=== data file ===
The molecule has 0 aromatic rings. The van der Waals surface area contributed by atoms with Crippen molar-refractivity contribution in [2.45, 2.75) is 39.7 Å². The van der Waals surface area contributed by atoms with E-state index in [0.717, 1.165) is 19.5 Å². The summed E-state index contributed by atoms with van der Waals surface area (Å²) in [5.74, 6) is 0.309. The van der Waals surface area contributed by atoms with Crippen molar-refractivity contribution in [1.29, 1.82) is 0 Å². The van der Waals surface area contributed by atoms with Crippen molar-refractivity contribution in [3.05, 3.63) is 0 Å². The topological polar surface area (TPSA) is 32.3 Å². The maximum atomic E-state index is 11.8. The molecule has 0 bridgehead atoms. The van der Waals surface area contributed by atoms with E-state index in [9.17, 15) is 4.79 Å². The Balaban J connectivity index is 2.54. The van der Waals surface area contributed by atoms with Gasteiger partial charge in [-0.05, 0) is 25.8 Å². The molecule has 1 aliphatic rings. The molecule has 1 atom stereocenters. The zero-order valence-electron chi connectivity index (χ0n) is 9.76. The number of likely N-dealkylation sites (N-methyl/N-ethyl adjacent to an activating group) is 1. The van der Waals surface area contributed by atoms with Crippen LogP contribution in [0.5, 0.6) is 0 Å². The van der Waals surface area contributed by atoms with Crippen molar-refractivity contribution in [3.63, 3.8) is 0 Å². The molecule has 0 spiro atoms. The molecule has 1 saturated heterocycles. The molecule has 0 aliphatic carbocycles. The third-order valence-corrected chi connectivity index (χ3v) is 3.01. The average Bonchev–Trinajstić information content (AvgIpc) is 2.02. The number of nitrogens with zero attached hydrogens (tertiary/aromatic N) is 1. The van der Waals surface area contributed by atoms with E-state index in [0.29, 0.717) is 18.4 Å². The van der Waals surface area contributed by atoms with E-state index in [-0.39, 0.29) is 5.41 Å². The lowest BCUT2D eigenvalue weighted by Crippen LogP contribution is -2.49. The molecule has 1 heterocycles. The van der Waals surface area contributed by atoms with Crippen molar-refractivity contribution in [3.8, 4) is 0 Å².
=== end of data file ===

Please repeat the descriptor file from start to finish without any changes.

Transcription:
The molecule has 0 aromatic rings. The van der Waals surface area contributed by atoms with Crippen molar-refractivity contribution in [2.45, 2.75) is 39.7 Å². The van der Waals surface area contributed by atoms with E-state index in [0.717, 1.165) is 19.5 Å². The summed E-state index contributed by atoms with van der Waals surface area (Å²) in [5.74, 6) is 0.309. The van der Waals surface area contributed by atoms with Crippen molar-refractivity contribution in [1.29, 1.82) is 0 Å². The van der Waals surface area contributed by atoms with Crippen molar-refractivity contribution in [3.05, 3.63) is 0 Å². The topological polar surface area (TPSA) is 32.3 Å². The maximum atomic E-state index is 11.8. The molecule has 0 bridgehead atoms. The van der Waals surface area contributed by atoms with E-state index in [9.17, 15) is 4.79 Å². The Balaban J connectivity index is 2.54. The van der Waals surface area contributed by atoms with Gasteiger partial charge in [-0.05, 0) is 25.8 Å². The molecule has 1 aliphatic rings. The molecule has 1 atom stereocenters. The zero-order valence-electron chi connectivity index (χ0n) is 9.76. The number of likely N-dealkylation sites (N-methyl/N-ethyl adjacent to an activating group) is 1. The van der Waals surface area contributed by atoms with Crippen LogP contribution in [0.5, 0.6) is 0 Å². The van der Waals surface area contributed by atoms with Crippen molar-refractivity contribution in [3.63, 3.8) is 0 Å². The molecule has 0 spiro atoms. The molecule has 1 saturated heterocycles. The molecule has 0 aliphatic carbocycles. The third-order valence-corrected chi connectivity index (χ3v) is 3.01. The average Bonchev–Trinajstić information content (AvgIpc) is 2.02. The number of nitrogens with zero attached hydrogens (tertiary/aromatic N) is 1. The van der Waals surface area contributed by atoms with E-state index in [0.29, 0.717) is 18.4 Å². The van der Waals surface area contributed by atoms with E-state index in [-0.39, 0.29) is 5.41 Å². The lowest BCUT2D eigenvalue weighted by Crippen LogP contribution is -2.49. The molecule has 1 heterocycles. The van der Waals surface area contributed by atoms with Crippen molar-refractivity contribution in [3.8, 4) is 0 Å².